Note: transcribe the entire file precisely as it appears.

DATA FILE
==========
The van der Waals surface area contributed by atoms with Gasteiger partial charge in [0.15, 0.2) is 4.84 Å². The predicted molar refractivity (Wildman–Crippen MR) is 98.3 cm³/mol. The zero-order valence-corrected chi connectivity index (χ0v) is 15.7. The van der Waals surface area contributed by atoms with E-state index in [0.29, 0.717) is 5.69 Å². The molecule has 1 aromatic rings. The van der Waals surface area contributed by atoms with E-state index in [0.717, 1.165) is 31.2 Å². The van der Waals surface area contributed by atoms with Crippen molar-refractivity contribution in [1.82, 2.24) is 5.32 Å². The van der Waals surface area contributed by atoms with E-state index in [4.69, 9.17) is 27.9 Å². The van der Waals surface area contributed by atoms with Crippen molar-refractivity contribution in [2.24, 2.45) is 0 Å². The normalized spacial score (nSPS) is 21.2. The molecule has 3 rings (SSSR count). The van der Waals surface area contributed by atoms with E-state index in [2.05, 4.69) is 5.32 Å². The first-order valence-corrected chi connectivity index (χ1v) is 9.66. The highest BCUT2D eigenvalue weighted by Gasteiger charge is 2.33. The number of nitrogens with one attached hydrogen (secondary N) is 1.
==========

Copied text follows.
The van der Waals surface area contributed by atoms with Gasteiger partial charge in [0.15, 0.2) is 4.84 Å². The predicted molar refractivity (Wildman–Crippen MR) is 98.3 cm³/mol. The zero-order valence-corrected chi connectivity index (χ0v) is 15.7. The van der Waals surface area contributed by atoms with E-state index in [0.29, 0.717) is 5.69 Å². The molecule has 1 aromatic rings. The van der Waals surface area contributed by atoms with E-state index in [0.717, 1.165) is 31.2 Å². The van der Waals surface area contributed by atoms with Crippen molar-refractivity contribution in [1.82, 2.24) is 5.32 Å². The van der Waals surface area contributed by atoms with E-state index in [4.69, 9.17) is 27.9 Å². The van der Waals surface area contributed by atoms with Crippen molar-refractivity contribution in [2.24, 2.45) is 0 Å². The normalized spacial score (nSPS) is 21.2. The molecule has 3 rings (SSSR count). The van der Waals surface area contributed by atoms with E-state index in [2.05, 4.69) is 5.32 Å². The first-order valence-corrected chi connectivity index (χ1v) is 9.66. The highest BCUT2D eigenvalue weighted by Gasteiger charge is 2.33. The number of nitrogens with one attached hydrogen (secondary N) is 1.